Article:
Picture this scene. In the midst of the budget battle, religious leaders from the National Council of Churches met with President Clinton in the Oval Office for 45 Minutes. They “laid hands” on him and prayed that God would “make the President strong for the task” of fighting budget cutbacks.
Now, imagine if that same group had come from the Christian Coalition and a conservative President had been tangling with a Democratic Congress. We would never have heard the end of it: a theocrat in the White House. As it happens, the praying at the White House was only the beginning of the liberal clergy's deep involvement in the budget debate.
Religious leaders, including the Conference of Catholic Bishops, intervened with press conferences and studies to pressure Congress to back off welfare reform. No family caps on welfare payments, they said, and the Senate went along. Twenty years of scholarship proving the connection between illegitimacy, social breakdown and welfare was thrown out the window.
Pope John Paul II had just visited and admonished us with a message we need to hear: Don't forget those who are left out of society, including the poor, immigrants, the aged, the disabled. These sentiments were echoed by the clergy, but with a twist: Government policy should be responsible for this “compassion.”
Republicans may have waged a valiant fight on behalf of reducing the size of government, but the moral high ground was stolen from them at the height of the battle.
At issue most fundamentally is what Thomas Sowell has called a “conflict of visions.” Will we pursue an unconstrained and unattainable vision of society planned and controlled from the center-as so much of the clergy and the media demand? Or will we recognize the limits of the state and place decision making with those most affected, granting the poor the liberty and property needed to restore a vibrant community and economic life?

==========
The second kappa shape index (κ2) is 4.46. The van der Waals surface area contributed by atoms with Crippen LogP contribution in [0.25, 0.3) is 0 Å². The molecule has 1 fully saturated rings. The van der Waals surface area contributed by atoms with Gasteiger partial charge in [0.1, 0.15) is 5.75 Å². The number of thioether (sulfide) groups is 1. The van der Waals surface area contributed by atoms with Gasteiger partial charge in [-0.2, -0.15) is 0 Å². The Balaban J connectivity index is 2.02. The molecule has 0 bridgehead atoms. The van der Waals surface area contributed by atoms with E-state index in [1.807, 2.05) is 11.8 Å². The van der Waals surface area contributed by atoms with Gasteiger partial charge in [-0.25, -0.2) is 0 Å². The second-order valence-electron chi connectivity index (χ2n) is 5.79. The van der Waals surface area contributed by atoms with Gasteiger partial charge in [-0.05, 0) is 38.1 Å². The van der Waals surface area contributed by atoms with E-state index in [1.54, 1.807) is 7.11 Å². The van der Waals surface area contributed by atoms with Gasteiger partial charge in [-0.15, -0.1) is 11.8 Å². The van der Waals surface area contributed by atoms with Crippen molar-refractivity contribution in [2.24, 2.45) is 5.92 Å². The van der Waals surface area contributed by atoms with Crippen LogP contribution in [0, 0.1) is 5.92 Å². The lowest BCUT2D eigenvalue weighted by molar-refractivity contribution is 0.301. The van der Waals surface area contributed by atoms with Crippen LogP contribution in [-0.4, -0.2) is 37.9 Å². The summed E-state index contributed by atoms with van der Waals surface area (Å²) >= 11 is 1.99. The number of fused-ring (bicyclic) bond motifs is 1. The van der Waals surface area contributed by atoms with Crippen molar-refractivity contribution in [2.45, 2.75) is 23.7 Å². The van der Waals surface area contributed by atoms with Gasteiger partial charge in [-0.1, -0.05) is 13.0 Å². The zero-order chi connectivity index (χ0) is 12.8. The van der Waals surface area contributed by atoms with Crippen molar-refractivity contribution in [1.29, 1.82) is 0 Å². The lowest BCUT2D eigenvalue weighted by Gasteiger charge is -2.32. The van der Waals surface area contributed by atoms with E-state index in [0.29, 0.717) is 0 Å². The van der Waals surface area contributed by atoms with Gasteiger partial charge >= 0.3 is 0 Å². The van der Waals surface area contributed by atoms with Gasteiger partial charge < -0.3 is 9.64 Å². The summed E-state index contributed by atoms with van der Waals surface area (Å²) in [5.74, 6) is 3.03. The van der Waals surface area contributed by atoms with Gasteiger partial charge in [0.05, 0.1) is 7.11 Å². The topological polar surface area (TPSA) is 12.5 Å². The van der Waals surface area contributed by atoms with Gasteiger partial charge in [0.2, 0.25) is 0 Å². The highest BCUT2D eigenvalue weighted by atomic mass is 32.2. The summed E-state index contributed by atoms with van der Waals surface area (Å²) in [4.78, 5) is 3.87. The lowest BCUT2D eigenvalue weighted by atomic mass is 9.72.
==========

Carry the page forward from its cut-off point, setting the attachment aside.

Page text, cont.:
During the debate, the advocates of private charity as an alternative to the welfare state got a brief hearing But the dominant voice was that of religious leaders who favor what Bertrand de Jouvenal has called the “ethics of redistributionism”-the belief that government programs are adequate substitutes for personal involvement.
At the heart of this mainline Protestant-Catholic ambush was the moral assumption that public acts of redistribution are the appropriate vehicle of compassion. Ergo, those who favor tax cuts and spending cuts are on shaky moral ground and might even be engaged in sin, certainly venial if not mortal.
The message was preposterous, of course, but where was the response? It didn't come. The congressional debate had shifted to matters of cost accounting and assumptions about economic forecasting. The Left's moral position remained almost unchallenged.
What should the response have been? That, contrary to current practice, the property of the American people belongs to them first, and not to the government, on the principle of merit and the justice of ownership. The present welfare regime exalts redistribution-taking from Peter to give to Paul-as an end in itself.
In truth, this is not a moral end, but more likely an expression of envy and the institutionalization of theft. High taxes and spending deprive the American people of the opportunity to provide authentic charity and to contribute productively to a prosperous society. When marginal tax rates take as much as half of marginal income-as happens for many affluent families today-people have little leeway to make charitable contributions.
Are conservatives afraid of making the moral case for the free society? If they are, they cannot expect ultimate victory in the budget battle. They cannot cede the debate about ethics to the enemies of free enterprise, private property and individual liberty.
If conservatives are not prepared to say the free society, in which the powers of the central government are severely restricted and charity is practiced primarily by the private sector, is also the moral society, they can expect more disappointing results. This budget battle shows that the question of right and wrong is what will determine whose vision of the social order will prevail.